How many people do you know that are constantly tied up in meetings? How many times have you heard (or said) “I’m stuck in a meeting.” “I have meetings all day.” “Sorry, gotta run. I have another meeting.” I would bet money that you hear it every single day or live it yourself. It struck me that maybe these meetings aren’t always productive. Someone gets off subject. Another person is late. And then there’s the attendee who is on their phone the entire time. We hold meetings to inform, discuss, review, update, and report. It all sounds simple, but if meetings are cumbersome, boring, redundant, or last all day for no apparent reason, the result negates productivity. It’s sometimes difficult to stick to the same process for meetings. But following the steps below can ensure your meetings are productive and keep your team motivated and focused.
Create consistency for recurring meetings by scheduling them the same day and time every day/week/month and the duration of the meeting should remain the same. Your meeting attendees will feel accountable because they know when the next meeting will be held and when their assigned tasks will be due. The first item on the agenda should always be to review the tasks that were assigned during the previous meeting.
Create an Agenda and Stick to it!
Your agenda should contain a list of prioritized topics. You may need to alter your meeting contents depending on your business needs; however, once you create your agenda for the current meeting, stick to it! And do your best to stick to the timeframe you have allotted. If you run over frequently, change the end time by 15 minutes. Ask that discussion items be delivered a day prior to each meeting. When you are gathered, if every other person has a new issue to bring up that is not on the agenda, you will never tackle the items at hand. You will regularly be off subject. New issues or urgent matters not on the agenda should be deferred until after the meeting in a separate conversation if possible. This ensures you stay on topic and stick to the agenda. It also shows attendees that you value their time by not discussing items that don’t apply to them during the meeting.
Stay on Subject
As you review each agenda item, let the person responsible speak to each item without interruption. Once they are finished, you can address any questions you may have. Anyone can ask questions, but only one person at a time. Multiple people speaking at once can create chaos, extend the meeting, and ultimately delay a productive outcome. Consider assigning a mediator and note taker.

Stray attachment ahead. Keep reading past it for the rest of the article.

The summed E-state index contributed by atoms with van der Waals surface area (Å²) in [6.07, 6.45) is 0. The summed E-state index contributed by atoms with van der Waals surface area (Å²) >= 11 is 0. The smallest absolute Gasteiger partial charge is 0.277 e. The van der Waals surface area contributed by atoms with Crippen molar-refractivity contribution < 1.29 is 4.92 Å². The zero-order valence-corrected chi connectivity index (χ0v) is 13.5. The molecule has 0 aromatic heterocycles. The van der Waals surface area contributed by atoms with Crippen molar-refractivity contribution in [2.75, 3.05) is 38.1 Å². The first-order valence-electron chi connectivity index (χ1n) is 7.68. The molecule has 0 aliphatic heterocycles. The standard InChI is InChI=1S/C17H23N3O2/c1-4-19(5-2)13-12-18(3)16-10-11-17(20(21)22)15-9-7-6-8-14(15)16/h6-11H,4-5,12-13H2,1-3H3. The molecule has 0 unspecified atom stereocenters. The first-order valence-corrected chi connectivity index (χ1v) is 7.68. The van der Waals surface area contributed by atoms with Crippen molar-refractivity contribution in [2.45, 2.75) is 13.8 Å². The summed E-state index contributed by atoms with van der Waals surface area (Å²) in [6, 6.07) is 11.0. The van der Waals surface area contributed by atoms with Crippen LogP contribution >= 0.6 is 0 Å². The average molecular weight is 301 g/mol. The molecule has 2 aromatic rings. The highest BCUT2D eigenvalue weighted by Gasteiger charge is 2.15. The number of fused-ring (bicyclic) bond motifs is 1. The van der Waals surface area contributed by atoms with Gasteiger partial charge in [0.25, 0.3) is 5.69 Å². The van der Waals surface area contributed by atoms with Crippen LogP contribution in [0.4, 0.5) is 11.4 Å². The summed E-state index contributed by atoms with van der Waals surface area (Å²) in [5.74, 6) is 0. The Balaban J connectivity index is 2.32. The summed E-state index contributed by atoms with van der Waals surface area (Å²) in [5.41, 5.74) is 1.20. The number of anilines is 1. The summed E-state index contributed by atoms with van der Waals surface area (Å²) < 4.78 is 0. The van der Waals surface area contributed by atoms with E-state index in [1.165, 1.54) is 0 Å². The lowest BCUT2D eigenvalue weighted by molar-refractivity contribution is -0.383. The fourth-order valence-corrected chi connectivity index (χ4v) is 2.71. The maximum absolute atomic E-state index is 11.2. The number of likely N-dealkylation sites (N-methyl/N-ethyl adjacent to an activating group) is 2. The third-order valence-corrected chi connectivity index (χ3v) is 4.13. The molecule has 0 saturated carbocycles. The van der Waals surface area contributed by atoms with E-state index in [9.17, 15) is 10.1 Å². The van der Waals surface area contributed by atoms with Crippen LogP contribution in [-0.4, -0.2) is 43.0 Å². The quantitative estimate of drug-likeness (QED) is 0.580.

Resolve or Defer
As mentioned previously, we hold meetings to inform, discuss, review, update and report. Once that has occurred with an agenda item, it’s time to move on. To do that successfully, each item must be resolved or deferred. Resolving doesn’t mean the item is removed from the next meeting agenda or never discussed again. It means that the item has been discussed or reviewed satisfactorily for today. It can then be removed from the next meeting agenda or added again for a future update. If none of this happens, and the items needs to be resolved quickly, defer it. It can be deferred to someone else. It can be deferred to a separate discussion. It could require an additional person to resolve, etc. Check it off the list for this meeting and make notes on how you will proceed from there.
Review Assigned Tasks
During your meeting, you will likely assign new tasks. Before concluding the meeting, have your note taker review the items discussed and the tasks that were assigned. Sending out notes and assigned tasks after the meeting can also be helpful. This ensures no one is confused on the tasks they should be performing.
Allow Every Participant to Speak
At the end of your meeting, give each team member a few minutes to speak. They are not required to speak but giving them the opportunity means everyone has the chance to ask a question or let their voice be heard. If needed, gently remind them their comments should be brief. Anything else should be deferred. Always end your meeting on a positive note and thank them for attending. “I know this was a tough meeting, but we’re all in this together and we can find a resolution together”. This ensures people leave the room with a positive, not negative, attitude. It boosts morale and motivates them and helps your attendees feel appreciated, especially in the down times.
Set yourself up for success by following the above steps to ensure your meetings are productive and meaningful.